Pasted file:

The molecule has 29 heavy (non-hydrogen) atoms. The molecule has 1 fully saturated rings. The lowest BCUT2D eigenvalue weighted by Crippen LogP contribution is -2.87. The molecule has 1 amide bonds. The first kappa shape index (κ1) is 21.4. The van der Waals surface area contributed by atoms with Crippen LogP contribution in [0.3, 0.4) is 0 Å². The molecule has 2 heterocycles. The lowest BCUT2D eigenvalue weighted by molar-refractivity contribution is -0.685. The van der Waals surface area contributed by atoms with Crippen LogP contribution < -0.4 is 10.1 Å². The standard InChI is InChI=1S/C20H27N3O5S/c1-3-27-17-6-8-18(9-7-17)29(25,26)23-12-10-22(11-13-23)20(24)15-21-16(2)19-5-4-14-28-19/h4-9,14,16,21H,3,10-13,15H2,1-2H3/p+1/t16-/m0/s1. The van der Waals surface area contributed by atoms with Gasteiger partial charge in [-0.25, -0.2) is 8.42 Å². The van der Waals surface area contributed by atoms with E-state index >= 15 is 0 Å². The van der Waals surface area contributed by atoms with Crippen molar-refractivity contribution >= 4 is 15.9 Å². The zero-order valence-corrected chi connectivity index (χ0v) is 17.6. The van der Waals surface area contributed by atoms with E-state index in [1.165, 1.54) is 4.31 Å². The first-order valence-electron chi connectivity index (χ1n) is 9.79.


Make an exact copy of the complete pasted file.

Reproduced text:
The molecule has 29 heavy (non-hydrogen) atoms. The molecule has 1 fully saturated rings. The lowest BCUT2D eigenvalue weighted by Crippen LogP contribution is -2.87. The molecule has 1 amide bonds. The first kappa shape index (κ1) is 21.4. The van der Waals surface area contributed by atoms with Crippen LogP contribution in [0.3, 0.4) is 0 Å². The molecule has 2 heterocycles. The lowest BCUT2D eigenvalue weighted by molar-refractivity contribution is -0.685. The van der Waals surface area contributed by atoms with Crippen LogP contribution < -0.4 is 10.1 Å². The standard InChI is InChI=1S/C20H27N3O5S/c1-3-27-17-6-8-18(9-7-17)29(25,26)23-12-10-22(11-13-23)20(24)15-21-16(2)19-5-4-14-28-19/h4-9,14,16,21H,3,10-13,15H2,1-2H3/p+1/t16-/m0/s1. The van der Waals surface area contributed by atoms with Gasteiger partial charge in [-0.25, -0.2) is 8.42 Å². The van der Waals surface area contributed by atoms with E-state index >= 15 is 0 Å². The van der Waals surface area contributed by atoms with Crippen molar-refractivity contribution >= 4 is 15.9 Å². The zero-order valence-corrected chi connectivity index (χ0v) is 17.6. The van der Waals surface area contributed by atoms with E-state index in [1.165, 1.54) is 4.31 Å². The first-order valence-electron chi connectivity index (χ1n) is 9.79.